|GOLDBERG ON FOOTBALL: Pats fans demonstrate why stakes are so high now|
|Written by Admin|
|Saturday, 12 January 2008 19:33|
The Patriots' 31-20 win over Jacksonville on Saturday night put them at 17-0, matching Miami's unbeaten 1972 season. But the Jaguars sure tested Patriots' fans nerves for three quarters. Silenced them, in fact, except for a few boos that came down from the stands when the teams left the field at intermission tied at 14.
That goes with the unbeaten territory, which creates huge postseason expectations. And the Patriots know it.
``I was a little nervous this week, because it was my first playoff game in a few years,'' said Randy Moss, who had just one catch for 14 yards, albeit a big one on a fourth down that eventually led to New England's first touchdown.
``I wasn't sure what to expect.''
The same went for a defense that allowed the Jaguars to take the opening kickoff and march 80 yards to take a 7-0 lead. ``We were flat,'' acknowledged Rodney Harrison, whose fourth-quarter interception, his record-tying fourth straight playoff game with an interception locked things up. ``I don't think we were intense enough at the start.''
They loosened up when Tom Brady hit Benjamin Watson from 9 yards out to give the Patriots a 28-17 lead in the final minute of the third quarter. But not until then.
This is all about the stakes being so high now for New England.
In the regular season's final game, the one that made the Patriots the first team to finish 16-0, everyone had fun - even the losing Giants - in a rollicking 38-35 game. Sure the Patriots made history, but the victory, in which the Pats trailed by 28-16 in the third quarter, was meaningless because New England still could attain its goal, a fourth Super Bowl victory.
Now, it's serious business.
If the Patriots lose, next week or in the Super Bowl, it renders this season a failure - to the team, to the fans, to their obsessed coach. Yes, Bill Belichick will mutter some pleasant platitudes about the guys that beat him. But then he will go into seclusion, study every bit he can and try to figure out what went wrong.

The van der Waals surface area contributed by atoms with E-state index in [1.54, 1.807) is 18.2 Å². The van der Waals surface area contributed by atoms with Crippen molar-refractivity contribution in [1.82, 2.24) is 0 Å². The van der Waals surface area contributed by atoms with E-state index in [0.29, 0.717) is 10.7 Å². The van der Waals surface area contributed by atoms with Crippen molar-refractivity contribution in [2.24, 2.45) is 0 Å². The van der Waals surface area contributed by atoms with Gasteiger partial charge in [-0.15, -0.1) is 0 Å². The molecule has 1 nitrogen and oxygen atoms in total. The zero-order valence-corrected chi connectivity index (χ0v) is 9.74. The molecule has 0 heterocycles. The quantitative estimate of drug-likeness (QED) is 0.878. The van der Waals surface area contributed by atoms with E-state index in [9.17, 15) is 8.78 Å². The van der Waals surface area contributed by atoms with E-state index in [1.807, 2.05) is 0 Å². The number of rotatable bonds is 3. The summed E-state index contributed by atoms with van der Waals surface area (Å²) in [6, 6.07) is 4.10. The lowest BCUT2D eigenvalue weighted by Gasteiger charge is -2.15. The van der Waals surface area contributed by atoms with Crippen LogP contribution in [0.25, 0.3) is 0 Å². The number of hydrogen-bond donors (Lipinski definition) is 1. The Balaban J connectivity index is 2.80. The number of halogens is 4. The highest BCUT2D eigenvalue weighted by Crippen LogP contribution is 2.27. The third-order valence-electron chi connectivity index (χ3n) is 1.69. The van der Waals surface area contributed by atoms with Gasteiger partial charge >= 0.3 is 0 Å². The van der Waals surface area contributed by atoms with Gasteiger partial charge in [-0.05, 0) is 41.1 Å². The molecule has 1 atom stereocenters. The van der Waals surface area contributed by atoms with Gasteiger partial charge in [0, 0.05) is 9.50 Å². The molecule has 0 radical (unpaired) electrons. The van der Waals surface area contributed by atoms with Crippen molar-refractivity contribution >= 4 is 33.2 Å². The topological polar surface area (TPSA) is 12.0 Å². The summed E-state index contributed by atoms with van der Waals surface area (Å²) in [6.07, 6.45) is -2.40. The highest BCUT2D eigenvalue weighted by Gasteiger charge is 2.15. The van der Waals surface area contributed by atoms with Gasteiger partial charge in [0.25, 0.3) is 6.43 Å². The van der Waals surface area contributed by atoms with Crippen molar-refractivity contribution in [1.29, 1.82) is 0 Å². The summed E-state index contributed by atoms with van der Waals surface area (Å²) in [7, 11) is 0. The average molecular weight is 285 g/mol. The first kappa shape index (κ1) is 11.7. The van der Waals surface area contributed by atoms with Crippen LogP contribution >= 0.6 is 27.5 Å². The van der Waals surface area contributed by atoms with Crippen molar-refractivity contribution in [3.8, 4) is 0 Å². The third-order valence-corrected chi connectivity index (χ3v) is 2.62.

Saturday night's game demonstrated what might go wrong, especially if Peyton Manning and the Colts show up next week at Gillette Stadium.
Because David Garrard, who has nothing like Manning's credentials, gave the Patriots fits, finding open receivers on almost every series. In the first 3 1/2 quarters, New England stopped Jacksonville only twice, forcing a fumble by Garrard on a sack by Ty Warren in the first quarter and a punt at the end of the first half, when the Jaguars weren't trying very hard.
On the other hand, the Jags couldn't stop the Patriots either, letting Tom Brady dink and dunk his way down the field. He completed his first 16 passes, most of them short, and finished 26-of-28 for 262 yards and three touchdowns. When he scrambled out of the pocket and finally got one deep for 53 yards to Donte' Stallworth, it set up the score that gave New England a 31-20 lead and put the game out of reach.
The only time they were ``stopped'' was when Brady took a knee at the end of the half and when they ran out the clock at the end of the game. Their first punt came with 30 seconds left in the game.
Belichick acknowledged his team didn't play well on defense, especially in the first half, when the Jaguars scored two touchdowns and only stopped themselves with that fumble.
``We got a little pep talk at halftime,'' is the way Harrison put it.
Asked who gave the talk, he chuckled and replied: ``Who do you think?''
Overall, there was the sense that the Patriots felt this was the first game of a new season.
``You know you go through all the months, the training camp, the practices, the 17 weeks but now you start fresh,'' Brady said. ``Now, it's a one-game season. We got our first out of the way. But it's a hard road when you get to this point.''
The Patriots know it.
Their nervous fans know it, too.
``One step closer to victory,'' read a sign held up by two of them at the end of the game.
The first 16 don't count any more.